|The cover of Women of the Revolution. |
Spot any pink? *satisfied grin*
Tuesday, 30 November 2010
Women of the Revolution: Forty Years of Feminism, ed. Kira Cochrane
A landmark anthology of feminist writing covers forty years of zeal, wit and outrage.
Full disclosure A: one of my briefer columns (a tame one) is in it. Disclosure B: in the run up to the publication of the collection, Kira Cochrane and I have been speaking at some of the many events which are part of the current resurgence of feminist activism in this country. She has talked about the book and the inspirations and challenges of putting it together, so I’ve learned something about the thinking behind Women of the Revolution, which I am drawing on here. There were many articles to choose from in the 1970s, from interviews with Betty Friedan, Gloria Steinem, Susan Brownmiller and Simone de Beauvoir to features on women workers uniting and striking, the dismissal of men’s violence against women and attitudes to rape. The tone of these pieces is so fresh, inquisitive, exploratory and new that one is filled afresh with the energy of these political pioneers, putting into words what so many millions of women have felt. Shocking, though, that Brownmiller's famous book about rape, Against Our Will, is still so very pertinent.
In the 80s, however, there is a noticeable change as the decade wears on. The fire and inspiring rage of features about the Yorkshire Ripper case, the genius of Maya Angelou, a day at Spare Rib and the brave women of the Greenham Common anti-nuclear demonstration becomes more circumspect, more nuanced and shadowy, more troubled. There are thrilling (to me as a critic and reader) and painful (to me as a woman) articles on that particular intersection of misogyny and racism, Judaism and Islam and their attitudes to women, the challenge of making a feminism that is truly global and the first appearance of writer Joan Smith, a heroine of mine, who confronts the normality and banality of misogyny: “Women-haters are not freaks or outcasts....but ordinary men,” runs the strapline.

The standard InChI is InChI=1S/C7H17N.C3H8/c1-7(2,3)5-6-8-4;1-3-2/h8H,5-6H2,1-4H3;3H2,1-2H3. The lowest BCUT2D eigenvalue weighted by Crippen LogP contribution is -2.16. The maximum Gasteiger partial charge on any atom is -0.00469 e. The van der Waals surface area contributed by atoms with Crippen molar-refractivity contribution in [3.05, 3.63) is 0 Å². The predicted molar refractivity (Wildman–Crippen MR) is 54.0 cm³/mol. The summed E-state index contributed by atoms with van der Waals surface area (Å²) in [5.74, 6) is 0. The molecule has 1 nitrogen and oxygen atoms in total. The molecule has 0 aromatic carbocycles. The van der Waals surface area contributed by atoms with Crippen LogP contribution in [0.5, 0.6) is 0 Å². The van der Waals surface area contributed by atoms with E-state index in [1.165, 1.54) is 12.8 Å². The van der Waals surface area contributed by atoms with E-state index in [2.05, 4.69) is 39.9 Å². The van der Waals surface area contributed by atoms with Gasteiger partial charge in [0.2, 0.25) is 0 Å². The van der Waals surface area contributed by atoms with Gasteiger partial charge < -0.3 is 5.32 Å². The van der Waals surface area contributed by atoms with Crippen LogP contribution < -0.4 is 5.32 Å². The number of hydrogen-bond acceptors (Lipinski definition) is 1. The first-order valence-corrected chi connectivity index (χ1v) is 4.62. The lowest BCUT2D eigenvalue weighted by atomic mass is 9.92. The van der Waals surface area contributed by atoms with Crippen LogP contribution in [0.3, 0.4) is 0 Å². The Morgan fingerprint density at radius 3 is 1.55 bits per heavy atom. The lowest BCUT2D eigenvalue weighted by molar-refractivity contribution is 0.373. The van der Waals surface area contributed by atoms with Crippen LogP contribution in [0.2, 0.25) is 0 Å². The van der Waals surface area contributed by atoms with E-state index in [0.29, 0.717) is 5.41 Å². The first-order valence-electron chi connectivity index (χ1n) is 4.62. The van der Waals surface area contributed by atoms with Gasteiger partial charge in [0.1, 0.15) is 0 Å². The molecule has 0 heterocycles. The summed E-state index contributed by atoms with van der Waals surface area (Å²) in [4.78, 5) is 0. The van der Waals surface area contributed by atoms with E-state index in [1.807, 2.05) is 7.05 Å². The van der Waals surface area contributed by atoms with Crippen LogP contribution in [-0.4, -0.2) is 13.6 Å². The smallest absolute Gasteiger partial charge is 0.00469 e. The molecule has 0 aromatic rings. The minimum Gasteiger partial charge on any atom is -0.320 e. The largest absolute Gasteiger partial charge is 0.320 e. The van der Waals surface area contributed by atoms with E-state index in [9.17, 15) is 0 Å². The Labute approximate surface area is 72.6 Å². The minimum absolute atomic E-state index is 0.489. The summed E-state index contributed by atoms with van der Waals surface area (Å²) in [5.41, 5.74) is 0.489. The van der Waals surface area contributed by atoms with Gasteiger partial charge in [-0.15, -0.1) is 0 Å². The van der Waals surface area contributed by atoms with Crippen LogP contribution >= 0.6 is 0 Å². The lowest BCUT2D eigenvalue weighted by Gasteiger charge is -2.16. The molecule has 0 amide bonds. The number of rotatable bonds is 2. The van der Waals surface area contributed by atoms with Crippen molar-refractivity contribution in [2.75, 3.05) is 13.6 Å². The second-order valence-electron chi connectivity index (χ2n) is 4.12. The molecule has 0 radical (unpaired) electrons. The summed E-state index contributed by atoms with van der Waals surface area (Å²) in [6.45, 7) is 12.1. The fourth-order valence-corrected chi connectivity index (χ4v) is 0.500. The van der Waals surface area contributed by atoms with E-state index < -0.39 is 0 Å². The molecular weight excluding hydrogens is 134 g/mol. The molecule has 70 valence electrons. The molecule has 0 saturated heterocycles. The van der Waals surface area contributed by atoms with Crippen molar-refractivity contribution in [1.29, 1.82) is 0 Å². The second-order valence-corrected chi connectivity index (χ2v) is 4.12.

Compared to the other decades in Women of the Revolution, the 80s are thin and wary. It is awfully tempting to put the blame, not on male perpetrators, whose hatred and violence have never really wavered, but on one Margaret Thatcher, a woman who used her great power to make sure no other woman got anywhere near the Cabinet. As Kira said at one talk, laughing ruefully, “Thatcher pretty much killed feminism. And then we were onto the nineties and this strange thing called post-feminism. Which is funny, because that phrase presupposes that there was a feminist era, which we have now moved beyond. If there was a feminist era I’d really like to hear about it.”
What we hear about in the Guardian during the 1990s may have been written in a general climate of gender-political complacency, but it is some of the most thrilling and confrontational writing in this collection, because it makes a global, precise, holistic and ultimately devastating critique of women’s position on a broad scale. It is tough, enthralling reading, tackling women who kill violent and abusive partners, systematic rape in war, women’s survival despite violence, Catholicism and misogyny (spotting a theme here, feminist religion watchers? It’s not going so well for the holy men, those pious-faced pricks), the perceived ‘whiteness’ of Anglo-American feminism and appearances from women writers who are still stars of the paper, like Maya Jaggi, bell hooks, Beatrix Campbell, Germaine Greer and Catherine Bennett. Star billing goes to Andrea Dworkin for her painfully funny open letter to Bill and Hillary Clinton. Just to get it straight – he did not have sex with that woman. She sucked him off and spat his jizz on her frock. Because that’s so much better.